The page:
AF chief: F-15 here for a while

November 24th, 2008  

Topic: AF chief: F-15 here for a while

AF chief: F-15 here for a while

By Kenneth Fine
Published in News on November 23, 2008 2:00 AM

WASHINGTON -- Gen. Norton Schwartz knows the F-15E is aging.
But the Air Force chief of staff insists that despite a stressful workload, the Strike Eagle likely still has at least a decade of service left in it.
The future of the airframe was among the topics discussed by the nation's top Air Force official Tuesday at the Pentagon.
"I think when you have got a scenario where you are dealing with a high-performance aircraft, 25 years, maybe 30, is the length of time these machines are viable," Schwartz said. "With the F-15E, I think an indication of the viability of that platform is that others are still procuring them. We have Singapore F-15s and Korean F-15s. ... That shows us this is still certainly a capable machine."
So does its service record.
Since receiving initial operational capability at Seymour Johnson Air Force Base in September 1989, the aircraft has played a key role in Operations Desert Storm and Desert Shield, was used to patrol no-fly zones and drop ordnance during conflicts in Bosnia and Kosovo, and, lately, has been instrumental in eliminating al-Qaeda and Taliban threats in Iraq and Afghanistan.
"It can deliver with precision, and it happens in any number of ways," Schwartz said. "The typical one we think of is delivering munitions, but it could well be in a non-traditional surveillance and reconnaissance role. It could well be in terms of just making noise. ... It's a versatile machine, and our folks have been doing extremely well in it."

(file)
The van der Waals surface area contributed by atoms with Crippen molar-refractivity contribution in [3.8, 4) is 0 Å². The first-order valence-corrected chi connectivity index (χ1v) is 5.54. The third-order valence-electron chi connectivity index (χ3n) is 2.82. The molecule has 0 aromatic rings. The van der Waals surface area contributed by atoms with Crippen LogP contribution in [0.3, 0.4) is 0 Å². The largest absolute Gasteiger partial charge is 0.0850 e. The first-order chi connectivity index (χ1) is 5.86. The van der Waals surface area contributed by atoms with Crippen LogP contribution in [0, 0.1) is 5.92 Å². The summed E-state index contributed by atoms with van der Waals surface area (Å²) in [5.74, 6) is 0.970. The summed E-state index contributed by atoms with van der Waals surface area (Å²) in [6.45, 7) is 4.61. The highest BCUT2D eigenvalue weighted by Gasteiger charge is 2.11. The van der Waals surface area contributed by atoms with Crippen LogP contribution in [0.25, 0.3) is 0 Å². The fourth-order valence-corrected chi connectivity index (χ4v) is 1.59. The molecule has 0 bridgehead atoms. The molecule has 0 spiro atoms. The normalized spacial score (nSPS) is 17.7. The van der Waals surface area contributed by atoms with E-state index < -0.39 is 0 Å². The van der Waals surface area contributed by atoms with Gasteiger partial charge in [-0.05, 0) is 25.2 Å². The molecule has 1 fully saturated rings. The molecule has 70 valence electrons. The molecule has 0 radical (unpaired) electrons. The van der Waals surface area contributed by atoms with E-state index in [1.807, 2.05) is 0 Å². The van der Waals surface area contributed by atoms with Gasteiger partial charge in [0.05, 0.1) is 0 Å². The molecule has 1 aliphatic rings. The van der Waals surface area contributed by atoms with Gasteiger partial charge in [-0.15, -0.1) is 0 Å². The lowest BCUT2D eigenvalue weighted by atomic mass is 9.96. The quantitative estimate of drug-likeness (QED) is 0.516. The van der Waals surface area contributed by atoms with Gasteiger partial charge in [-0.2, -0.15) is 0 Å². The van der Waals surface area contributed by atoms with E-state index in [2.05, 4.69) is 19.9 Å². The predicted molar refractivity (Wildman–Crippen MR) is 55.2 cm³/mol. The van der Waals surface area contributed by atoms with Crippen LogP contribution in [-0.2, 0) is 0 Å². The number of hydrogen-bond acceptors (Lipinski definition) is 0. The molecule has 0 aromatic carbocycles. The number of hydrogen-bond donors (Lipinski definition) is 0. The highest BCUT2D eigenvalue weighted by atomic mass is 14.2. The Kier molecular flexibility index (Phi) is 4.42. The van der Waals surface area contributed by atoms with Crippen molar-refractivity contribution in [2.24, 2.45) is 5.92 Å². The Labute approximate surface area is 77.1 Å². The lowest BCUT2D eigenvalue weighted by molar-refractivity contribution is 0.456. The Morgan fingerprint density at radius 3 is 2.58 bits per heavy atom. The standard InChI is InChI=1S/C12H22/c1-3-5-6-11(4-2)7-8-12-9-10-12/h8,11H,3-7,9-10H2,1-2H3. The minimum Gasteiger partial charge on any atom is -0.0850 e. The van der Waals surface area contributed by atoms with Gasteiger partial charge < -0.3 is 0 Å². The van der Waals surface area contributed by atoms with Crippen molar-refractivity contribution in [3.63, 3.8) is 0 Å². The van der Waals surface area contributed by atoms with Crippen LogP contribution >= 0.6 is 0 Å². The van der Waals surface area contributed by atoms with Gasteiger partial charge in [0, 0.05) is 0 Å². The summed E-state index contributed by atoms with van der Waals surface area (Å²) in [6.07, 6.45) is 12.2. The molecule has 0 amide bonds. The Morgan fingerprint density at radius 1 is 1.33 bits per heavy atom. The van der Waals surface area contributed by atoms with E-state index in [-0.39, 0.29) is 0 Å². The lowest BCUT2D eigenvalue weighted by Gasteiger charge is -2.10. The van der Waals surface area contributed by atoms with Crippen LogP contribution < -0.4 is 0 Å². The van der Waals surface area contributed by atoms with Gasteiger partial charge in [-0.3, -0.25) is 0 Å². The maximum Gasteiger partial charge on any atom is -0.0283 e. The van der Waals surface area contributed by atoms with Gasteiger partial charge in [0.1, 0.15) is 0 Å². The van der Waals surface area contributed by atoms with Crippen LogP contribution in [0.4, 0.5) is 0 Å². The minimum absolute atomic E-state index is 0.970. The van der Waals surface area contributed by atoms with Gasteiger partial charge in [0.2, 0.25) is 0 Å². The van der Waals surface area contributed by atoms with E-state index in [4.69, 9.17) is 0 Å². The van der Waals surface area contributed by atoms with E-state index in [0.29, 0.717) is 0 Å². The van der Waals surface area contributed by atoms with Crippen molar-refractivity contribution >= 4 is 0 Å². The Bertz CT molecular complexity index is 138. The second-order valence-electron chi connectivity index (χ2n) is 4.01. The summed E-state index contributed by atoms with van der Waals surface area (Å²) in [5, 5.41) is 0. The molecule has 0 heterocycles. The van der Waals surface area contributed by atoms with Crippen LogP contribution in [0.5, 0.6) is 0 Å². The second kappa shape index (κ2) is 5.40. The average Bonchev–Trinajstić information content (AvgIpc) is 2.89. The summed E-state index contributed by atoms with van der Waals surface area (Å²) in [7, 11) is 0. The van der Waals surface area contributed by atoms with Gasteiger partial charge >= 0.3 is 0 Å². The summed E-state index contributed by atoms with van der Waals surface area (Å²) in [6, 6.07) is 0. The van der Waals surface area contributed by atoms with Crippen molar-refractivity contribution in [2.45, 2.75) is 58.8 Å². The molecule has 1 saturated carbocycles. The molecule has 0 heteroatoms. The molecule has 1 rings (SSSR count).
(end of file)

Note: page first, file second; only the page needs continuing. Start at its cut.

But what has impressed Schwartz the most about the jet is that from the moment it came off the line, its reputation as one of the world's premier dual-role fighters has been put to the test nearly every day -- and it always seems to answer the call -- even now, in tough desert conditions, more than 20 years after its first flight.
"I have an appreciation for what happens in that airplane and admiration as well. It's a great bird and those kids are using it to great effect," he said. "It has all the qualities you would want in an advanced platform."
The general's comments were not limited to the F-15E.
He also discussed his obligation to the men and women at Seymour Johnson Air Force Base who have made the aircraft's success possible in Afghanistan.

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November 24th, 2008  
I think F-15 will remain with the USAF until F-22 raptor enters into mass production to replace them.

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